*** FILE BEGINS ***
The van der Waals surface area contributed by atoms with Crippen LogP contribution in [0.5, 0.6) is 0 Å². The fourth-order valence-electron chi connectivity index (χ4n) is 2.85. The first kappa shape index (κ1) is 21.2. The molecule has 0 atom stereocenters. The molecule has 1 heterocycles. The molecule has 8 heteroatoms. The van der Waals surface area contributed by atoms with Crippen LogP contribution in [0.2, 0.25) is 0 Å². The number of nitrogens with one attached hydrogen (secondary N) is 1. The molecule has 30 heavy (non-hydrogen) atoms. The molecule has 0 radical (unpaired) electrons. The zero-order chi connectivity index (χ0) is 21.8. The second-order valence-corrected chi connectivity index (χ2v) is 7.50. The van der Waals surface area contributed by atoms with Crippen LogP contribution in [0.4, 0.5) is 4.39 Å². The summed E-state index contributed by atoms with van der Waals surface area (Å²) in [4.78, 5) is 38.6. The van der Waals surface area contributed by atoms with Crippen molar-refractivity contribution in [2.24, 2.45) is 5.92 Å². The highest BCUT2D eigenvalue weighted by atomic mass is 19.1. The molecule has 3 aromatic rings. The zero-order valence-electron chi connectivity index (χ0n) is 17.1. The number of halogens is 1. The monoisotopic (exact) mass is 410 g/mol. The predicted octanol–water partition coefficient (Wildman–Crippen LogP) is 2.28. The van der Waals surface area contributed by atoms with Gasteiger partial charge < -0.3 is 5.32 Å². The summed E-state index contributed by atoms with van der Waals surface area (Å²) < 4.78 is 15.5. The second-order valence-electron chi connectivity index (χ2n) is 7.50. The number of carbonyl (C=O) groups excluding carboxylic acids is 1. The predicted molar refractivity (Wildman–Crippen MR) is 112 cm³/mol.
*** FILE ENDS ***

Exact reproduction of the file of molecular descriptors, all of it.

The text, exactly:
The van der Waals surface area contributed by atoms with Crippen LogP contribution in [0.5, 0.6) is 0 Å². The fourth-order valence-electron chi connectivity index (χ4n) is 2.85. The first kappa shape index (κ1) is 21.2. The molecule has 0 atom stereocenters. The molecule has 1 heterocycles. The molecule has 8 heteroatoms. The van der Waals surface area contributed by atoms with Crippen LogP contribution in [0.2, 0.25) is 0 Å². The number of nitrogens with one attached hydrogen (secondary N) is 1. The molecule has 30 heavy (non-hydrogen) atoms. The molecule has 0 radical (unpaired) electrons. The zero-order chi connectivity index (χ0) is 21.8. The second-order valence-corrected chi connectivity index (χ2v) is 7.50. The van der Waals surface area contributed by atoms with Crippen LogP contribution in [0.4, 0.5) is 4.39 Å². The summed E-state index contributed by atoms with van der Waals surface area (Å²) in [4.78, 5) is 38.6. The van der Waals surface area contributed by atoms with Crippen molar-refractivity contribution in [2.24, 2.45) is 5.92 Å². The highest BCUT2D eigenvalue weighted by atomic mass is 19.1. The molecule has 3 aromatic rings. The zero-order valence-electron chi connectivity index (χ0n) is 17.1. The number of halogens is 1. The monoisotopic (exact) mass is 410 g/mol. The predicted octanol–water partition coefficient (Wildman–Crippen LogP) is 2.28. The van der Waals surface area contributed by atoms with Gasteiger partial charge < -0.3 is 5.32 Å². The summed E-state index contributed by atoms with van der Waals surface area (Å²) < 4.78 is 15.5. The second-order valence-electron chi connectivity index (χ2n) is 7.50. The number of carbonyl (C=O) groups excluding carboxylic acids is 1. The predicted molar refractivity (Wildman–Crippen MR) is 112 cm³/mol.